Exercises for day 4

All of these exercises use the R program package. We will be needing the glmnet, MASS, mlbench, boot, bootstrap, and selectiveInference packages, which can be installed using the install.packages() function as shown below

install.packages(c("glmnet", "mlbench", "bootstrap", 
                   "boot", "selectiveInference"))

The exercises are constructed so they contain two types of problems: introductory text that you should run through to make sure you understand how to use the functions and interpret the output, and a few additional questions for you to explore.

Cross validation

Use the biopsy data for this analysis. In particular we want to look at the prediction based on the principal component analysis (we will get back to principal components on Friday). For the first part of the analysis we will keep the estimated principal component fixed.

library(MASS)
data(biopsy)
predictors <- biopsy[complete.cases(biopsy),2:10]
fit <- prcomp(predictors, scale=TRUE)
outcome <- biopsy$class[complete.cases(biopsy)]
DF <- data.frame(outcome, PC1=fit$x[,1], PC2=fit$x[,2], PC3=fit$x[,3], PC4=fit$x[,4])
res <- glm(outcome ~ PC1 + PC2 + PC3 + PC4, data=DF, family=binomial)
  1. Estimate the cross-validation error rate

In this case the outcome is really binary but the cv.glm function uses the squared error as a default cost function. A 0-1 cost function that works for binary data is

cost <- function(r, pi = 0) mean(abs(r-pi) > 0.5)
  1. Rerun the cross-validation error estimation but use the binary cost function defined above. [Hint: the function can be passed as a argument to cv.glm]
  2. How much does the two error rates differ? How does their interpretation differ?
  3. Now rerun the analysis again but use 10-fold cross-validation. Does that change your error rate in this case?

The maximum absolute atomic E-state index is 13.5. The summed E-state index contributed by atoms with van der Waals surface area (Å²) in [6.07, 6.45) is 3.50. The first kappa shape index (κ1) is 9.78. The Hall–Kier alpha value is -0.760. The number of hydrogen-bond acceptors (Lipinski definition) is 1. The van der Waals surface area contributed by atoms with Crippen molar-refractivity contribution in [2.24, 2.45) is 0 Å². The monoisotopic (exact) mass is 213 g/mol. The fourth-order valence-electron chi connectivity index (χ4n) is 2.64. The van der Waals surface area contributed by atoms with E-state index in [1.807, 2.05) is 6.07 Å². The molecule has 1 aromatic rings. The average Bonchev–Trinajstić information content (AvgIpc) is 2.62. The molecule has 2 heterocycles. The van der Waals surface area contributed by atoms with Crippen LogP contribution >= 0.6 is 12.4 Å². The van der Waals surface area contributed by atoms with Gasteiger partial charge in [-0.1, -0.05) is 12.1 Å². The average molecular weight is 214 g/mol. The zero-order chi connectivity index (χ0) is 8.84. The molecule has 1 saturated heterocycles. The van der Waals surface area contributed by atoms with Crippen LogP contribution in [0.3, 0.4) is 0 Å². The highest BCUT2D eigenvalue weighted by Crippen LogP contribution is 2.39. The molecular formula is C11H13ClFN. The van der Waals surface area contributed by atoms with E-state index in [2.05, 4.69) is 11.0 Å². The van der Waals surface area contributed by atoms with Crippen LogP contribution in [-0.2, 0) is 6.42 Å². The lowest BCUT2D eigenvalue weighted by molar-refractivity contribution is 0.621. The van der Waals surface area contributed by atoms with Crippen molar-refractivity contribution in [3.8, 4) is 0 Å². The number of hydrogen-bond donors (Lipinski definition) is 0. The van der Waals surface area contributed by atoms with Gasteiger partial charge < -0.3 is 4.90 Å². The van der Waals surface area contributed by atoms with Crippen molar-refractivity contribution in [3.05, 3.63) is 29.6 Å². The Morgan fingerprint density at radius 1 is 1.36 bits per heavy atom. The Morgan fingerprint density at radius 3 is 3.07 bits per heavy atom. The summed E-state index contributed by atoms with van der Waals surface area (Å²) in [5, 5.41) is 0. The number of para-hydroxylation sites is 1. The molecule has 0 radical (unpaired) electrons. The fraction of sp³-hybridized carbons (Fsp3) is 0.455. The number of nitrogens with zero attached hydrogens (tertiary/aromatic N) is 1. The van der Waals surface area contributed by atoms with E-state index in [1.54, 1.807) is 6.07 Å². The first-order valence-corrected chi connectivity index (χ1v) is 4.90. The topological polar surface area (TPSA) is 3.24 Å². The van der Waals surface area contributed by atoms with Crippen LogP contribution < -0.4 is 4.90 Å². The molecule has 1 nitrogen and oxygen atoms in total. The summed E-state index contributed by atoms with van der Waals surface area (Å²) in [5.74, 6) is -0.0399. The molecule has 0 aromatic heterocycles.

Penalized regression

Penalized regression analysis is often used to shrink the parameters of a regression model in order to accommodate more variables and/or provide better predictions. In R we can fit penalized generalized regression model using the function glmnet from the glmnet package.

glmnet expects a matrix and a vector as input — the has matrix has a row for each unit and a column for each variable. The vector is the vector of outcomes and should have the same length as the number of rows of the design matrix.

In this exercise we shall use some sample data from a GWAS study. You can load the data directly from R using the command

load(url("https://www.biostatistics.dk/teaching/advtopicsA/data/lassodata.rda"))

Now you should have two objects in your workspace: genotype which is a matrix of genotypes for 2000 individuals and phenotype (the outcome for the 2000 individuals).

  1. Fit a lasso model to the genotype/phenotype data.
  2. Is it necessary to standardize the input data before running the analysis? [Hint: look at the standardize argument]
  3. Why would it normally make sense to standardize the columns of the predictors? Explain what might happen if we do not and how the penalty will influence the different predictors.
  4. Use cross-validation to obtain a reasonable estimate for the penalty parameter.
  5. Use the estimated penalty parameter and extract the corresponding list of coefficients. How many predictors are selected?

Above we just considered the outcome continuous (even though it is a series of 0s and 1s). A better model would be to use a binomial model like logistic regression. To analyze a dichotomous outcome such as case/control status we use family=”binomial”.

  1. Try to do that and compare the results. What should/shouldn’t you be looking for here?
  2. Run the same analysis using ridge regression and compare to the lasso results.
  3. Although none of the parameters are set to zero for ridge regression would you still think it would be possible to at least get information about a sparse solution? How? [Hint: this is an ad hoc question/answer so just state a general idea]
  4. Run the same analysis using elastic net and compare to the previous results.
  5. Try to delasso the results and compare a few of the predictions. [Hint: use predict()]
  6. Try to see if post-selection inference works in this case (use the selectiveInference package in the fixedLassoInf() function. See the last slide from the lectuers).

Last updated 2021